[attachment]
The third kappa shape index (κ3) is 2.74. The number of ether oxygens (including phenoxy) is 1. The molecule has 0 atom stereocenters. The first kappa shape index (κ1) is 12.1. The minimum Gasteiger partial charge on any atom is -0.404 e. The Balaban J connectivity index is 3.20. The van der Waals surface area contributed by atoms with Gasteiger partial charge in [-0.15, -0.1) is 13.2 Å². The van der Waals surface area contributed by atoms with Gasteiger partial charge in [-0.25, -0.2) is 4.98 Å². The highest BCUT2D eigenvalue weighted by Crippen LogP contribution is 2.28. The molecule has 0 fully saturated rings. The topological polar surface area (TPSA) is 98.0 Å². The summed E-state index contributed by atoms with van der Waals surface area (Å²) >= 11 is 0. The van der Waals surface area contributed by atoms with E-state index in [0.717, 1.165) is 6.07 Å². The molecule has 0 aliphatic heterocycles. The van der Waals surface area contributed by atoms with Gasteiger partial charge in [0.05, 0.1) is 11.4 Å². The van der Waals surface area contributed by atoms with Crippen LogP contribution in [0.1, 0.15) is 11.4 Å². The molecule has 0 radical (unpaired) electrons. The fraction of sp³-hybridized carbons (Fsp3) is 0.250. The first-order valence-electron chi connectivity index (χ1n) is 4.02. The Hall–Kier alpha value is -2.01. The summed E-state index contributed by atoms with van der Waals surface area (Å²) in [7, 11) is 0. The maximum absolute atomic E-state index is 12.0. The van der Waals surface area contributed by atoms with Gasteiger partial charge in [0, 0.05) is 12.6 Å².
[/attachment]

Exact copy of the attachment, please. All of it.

The third kappa shape index (κ3) is 2.74. The number of ether oxygens (including phenoxy) is 1. The molecule has 0 atom stereocenters. The first kappa shape index (κ1) is 12.1. The minimum Gasteiger partial charge on any atom is -0.404 e. The Balaban J connectivity index is 3.20. The van der Waals surface area contributed by atoms with Gasteiger partial charge in [-0.15, -0.1) is 13.2 Å². The van der Waals surface area contributed by atoms with Gasteiger partial charge in [-0.25, -0.2) is 4.98 Å². The highest BCUT2D eigenvalue weighted by Crippen LogP contribution is 2.28. The molecule has 0 fully saturated rings. The topological polar surface area (TPSA) is 98.0 Å². The summed E-state index contributed by atoms with van der Waals surface area (Å²) >= 11 is 0. The van der Waals surface area contributed by atoms with E-state index in [0.717, 1.165) is 6.07 Å². The molecule has 0 aliphatic heterocycles. The van der Waals surface area contributed by atoms with Gasteiger partial charge in [0.05, 0.1) is 11.4 Å². The van der Waals surface area contributed by atoms with Crippen LogP contribution in [0.1, 0.15) is 11.4 Å². The molecule has 0 radical (unpaired) electrons. The fraction of sp³-hybridized carbons (Fsp3) is 0.250. The first-order valence-electron chi connectivity index (χ1n) is 4.02. The Hall–Kier alpha value is -2.01. The summed E-state index contributed by atoms with van der Waals surface area (Å²) in [7, 11) is 0. The maximum absolute atomic E-state index is 12.0. The van der Waals surface area contributed by atoms with Gasteiger partial charge in [0, 0.05) is 12.6 Å².